1 Jalapeno, seeded and diced

3 Cloves of Garlic, minced

2 cups Low-Sodium vegetable broth (use more if you it doesn’t cover all the ingredients)

2 15 oz. Cans of Black Beans (rinsed)

1 15 oz. Can Kidney Beans (rinsed)

1 14.5 oz. Can Fire Roasted Diced Tomatoes

1/2 Cup Red Potatoes, peeled and diced (a little more is ok)

3 Tablespoons Cumin Powder

3 – 4 Tablespoons Chili Powder

1 Tablespoon Cacao Powder

1 Tablespoon Pure Maple Syrup

Sea Salt and pepper to taste


You can add the following before serving:


1 Cup to 1 ½ Cups Quinoa, cooked

½ Cup Cilantro, chopped

Optional: Diced Avocado added as a topping when serving.




Sauté onion, green pepper, jalapeno and garlic using ¼ cup low sodium vegetable broth until onion is translucent. Transfer to crock pot and add the rest of the ingredients, except quinoa, cilantro and avocado.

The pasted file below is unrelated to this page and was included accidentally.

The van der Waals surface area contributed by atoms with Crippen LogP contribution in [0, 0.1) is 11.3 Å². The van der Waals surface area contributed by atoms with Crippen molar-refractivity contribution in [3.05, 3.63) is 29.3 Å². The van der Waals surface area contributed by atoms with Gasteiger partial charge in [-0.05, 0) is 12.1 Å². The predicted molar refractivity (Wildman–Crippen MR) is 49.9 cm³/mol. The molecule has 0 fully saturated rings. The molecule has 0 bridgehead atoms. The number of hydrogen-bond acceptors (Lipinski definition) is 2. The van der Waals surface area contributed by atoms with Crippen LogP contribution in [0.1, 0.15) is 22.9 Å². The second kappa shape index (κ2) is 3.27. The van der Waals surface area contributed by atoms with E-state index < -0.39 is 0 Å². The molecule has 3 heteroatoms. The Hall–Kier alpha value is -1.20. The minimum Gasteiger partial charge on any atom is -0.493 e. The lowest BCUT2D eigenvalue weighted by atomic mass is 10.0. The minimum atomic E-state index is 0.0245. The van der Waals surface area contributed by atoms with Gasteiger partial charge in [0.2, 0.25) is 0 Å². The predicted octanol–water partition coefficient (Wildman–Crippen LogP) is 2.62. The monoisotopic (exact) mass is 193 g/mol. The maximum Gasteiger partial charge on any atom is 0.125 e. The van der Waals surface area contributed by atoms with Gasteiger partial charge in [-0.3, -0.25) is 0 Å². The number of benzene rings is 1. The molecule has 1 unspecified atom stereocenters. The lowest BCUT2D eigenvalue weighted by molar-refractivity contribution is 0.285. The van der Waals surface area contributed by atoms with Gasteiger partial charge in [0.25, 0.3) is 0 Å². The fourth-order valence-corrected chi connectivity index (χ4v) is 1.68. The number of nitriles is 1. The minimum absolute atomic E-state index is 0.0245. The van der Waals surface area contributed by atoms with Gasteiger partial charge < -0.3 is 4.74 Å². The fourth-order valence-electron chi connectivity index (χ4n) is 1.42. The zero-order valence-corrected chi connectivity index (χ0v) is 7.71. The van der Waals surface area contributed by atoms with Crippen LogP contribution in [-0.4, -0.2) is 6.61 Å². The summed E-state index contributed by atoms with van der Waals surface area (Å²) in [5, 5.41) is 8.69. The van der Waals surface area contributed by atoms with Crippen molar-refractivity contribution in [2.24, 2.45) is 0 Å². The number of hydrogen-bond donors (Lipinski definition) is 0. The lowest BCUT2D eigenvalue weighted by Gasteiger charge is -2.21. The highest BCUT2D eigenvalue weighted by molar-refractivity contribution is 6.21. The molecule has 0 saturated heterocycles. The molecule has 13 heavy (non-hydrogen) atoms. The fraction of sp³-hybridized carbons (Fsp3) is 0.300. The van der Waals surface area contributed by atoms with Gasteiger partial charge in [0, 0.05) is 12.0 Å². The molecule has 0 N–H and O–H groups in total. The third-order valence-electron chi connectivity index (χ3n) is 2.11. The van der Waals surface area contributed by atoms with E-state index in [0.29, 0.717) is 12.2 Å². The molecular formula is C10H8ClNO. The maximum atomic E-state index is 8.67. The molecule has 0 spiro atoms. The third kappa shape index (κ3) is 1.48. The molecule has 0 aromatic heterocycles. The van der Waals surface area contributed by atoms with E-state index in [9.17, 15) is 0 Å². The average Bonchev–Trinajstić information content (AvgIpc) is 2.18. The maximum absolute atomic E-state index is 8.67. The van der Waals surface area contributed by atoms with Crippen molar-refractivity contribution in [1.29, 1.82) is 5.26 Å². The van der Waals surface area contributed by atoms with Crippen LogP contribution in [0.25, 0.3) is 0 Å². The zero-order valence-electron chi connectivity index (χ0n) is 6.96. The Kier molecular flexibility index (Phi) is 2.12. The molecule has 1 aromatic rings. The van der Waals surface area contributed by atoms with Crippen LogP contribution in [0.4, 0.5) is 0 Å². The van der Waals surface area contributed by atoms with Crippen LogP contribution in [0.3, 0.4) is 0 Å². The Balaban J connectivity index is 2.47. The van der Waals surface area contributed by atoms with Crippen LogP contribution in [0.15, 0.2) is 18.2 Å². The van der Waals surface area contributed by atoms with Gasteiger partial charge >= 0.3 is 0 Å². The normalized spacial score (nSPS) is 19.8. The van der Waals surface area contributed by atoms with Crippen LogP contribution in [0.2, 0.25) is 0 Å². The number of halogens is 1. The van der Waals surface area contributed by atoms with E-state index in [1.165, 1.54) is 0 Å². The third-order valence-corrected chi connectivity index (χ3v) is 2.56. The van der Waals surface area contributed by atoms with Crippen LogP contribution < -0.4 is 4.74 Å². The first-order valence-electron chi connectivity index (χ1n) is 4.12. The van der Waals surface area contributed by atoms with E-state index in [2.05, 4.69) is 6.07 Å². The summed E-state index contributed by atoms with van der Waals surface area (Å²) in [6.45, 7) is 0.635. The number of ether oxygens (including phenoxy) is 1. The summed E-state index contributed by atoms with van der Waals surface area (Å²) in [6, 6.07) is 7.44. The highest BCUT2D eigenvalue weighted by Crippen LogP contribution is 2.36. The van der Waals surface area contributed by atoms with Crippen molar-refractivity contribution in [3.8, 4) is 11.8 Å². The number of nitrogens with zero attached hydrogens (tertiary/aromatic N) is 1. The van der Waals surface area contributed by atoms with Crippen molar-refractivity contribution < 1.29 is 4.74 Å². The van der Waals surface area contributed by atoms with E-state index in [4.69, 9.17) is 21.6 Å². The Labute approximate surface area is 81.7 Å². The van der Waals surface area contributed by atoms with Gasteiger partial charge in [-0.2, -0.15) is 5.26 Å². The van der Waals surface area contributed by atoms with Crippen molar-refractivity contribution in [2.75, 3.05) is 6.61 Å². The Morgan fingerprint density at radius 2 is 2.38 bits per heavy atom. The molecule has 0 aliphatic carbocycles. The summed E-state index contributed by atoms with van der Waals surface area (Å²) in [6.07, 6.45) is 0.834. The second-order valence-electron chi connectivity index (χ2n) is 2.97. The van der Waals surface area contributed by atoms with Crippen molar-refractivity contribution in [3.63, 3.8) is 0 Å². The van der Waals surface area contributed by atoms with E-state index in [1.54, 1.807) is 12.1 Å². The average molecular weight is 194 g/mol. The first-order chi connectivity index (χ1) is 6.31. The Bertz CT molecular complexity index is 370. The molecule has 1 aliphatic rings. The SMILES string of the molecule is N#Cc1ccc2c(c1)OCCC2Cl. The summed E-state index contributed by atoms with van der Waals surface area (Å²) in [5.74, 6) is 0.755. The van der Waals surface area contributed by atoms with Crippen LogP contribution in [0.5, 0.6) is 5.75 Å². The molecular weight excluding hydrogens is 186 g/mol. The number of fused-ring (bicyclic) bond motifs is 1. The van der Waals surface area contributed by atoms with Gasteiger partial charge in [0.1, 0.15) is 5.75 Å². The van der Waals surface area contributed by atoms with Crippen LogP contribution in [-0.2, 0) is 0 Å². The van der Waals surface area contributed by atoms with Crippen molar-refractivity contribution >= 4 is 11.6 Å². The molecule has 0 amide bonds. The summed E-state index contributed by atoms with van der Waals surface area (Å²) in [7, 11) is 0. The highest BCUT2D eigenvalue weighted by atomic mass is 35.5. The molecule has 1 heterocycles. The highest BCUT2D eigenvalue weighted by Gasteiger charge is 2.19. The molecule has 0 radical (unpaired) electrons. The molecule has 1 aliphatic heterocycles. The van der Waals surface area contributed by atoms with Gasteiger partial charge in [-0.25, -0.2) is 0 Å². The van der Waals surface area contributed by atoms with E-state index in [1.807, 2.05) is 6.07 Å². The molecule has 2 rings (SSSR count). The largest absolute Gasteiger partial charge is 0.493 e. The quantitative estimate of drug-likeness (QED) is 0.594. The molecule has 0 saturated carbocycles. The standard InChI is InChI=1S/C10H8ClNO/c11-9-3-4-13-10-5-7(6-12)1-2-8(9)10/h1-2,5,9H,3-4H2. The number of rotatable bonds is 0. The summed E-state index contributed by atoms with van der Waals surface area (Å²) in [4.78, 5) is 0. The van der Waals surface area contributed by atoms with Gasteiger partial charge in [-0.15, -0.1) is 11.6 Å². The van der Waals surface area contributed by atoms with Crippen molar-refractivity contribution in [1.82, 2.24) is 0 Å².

Turn the crockpot on high for 6 hours. Toward the end add the quinoa and cilantro.


Serve with diced avocado.




Nutritional Benefits:


Beans offer the benefits of an array of vitamins and minerals, but they are mostly known as an excellent source of dietary fiber and protein. 

Bell Peppers:

Bell peppers come in a variety of colors also ranging in bitterness and sweetness. I enjoy cooking with a combination to enhance the flavors of so many foods. They are a very good source of Vitamin C, beta-carotene, vitamin K and vitamin B6. They’re also a good source of thiamine and folic acid.


Tomatoes are a low calorie food, packed with nutrients. They are an excellent source of Vitamin C and K. They are full of anti-cancer phytochemicals such as carotene (especially lycopene).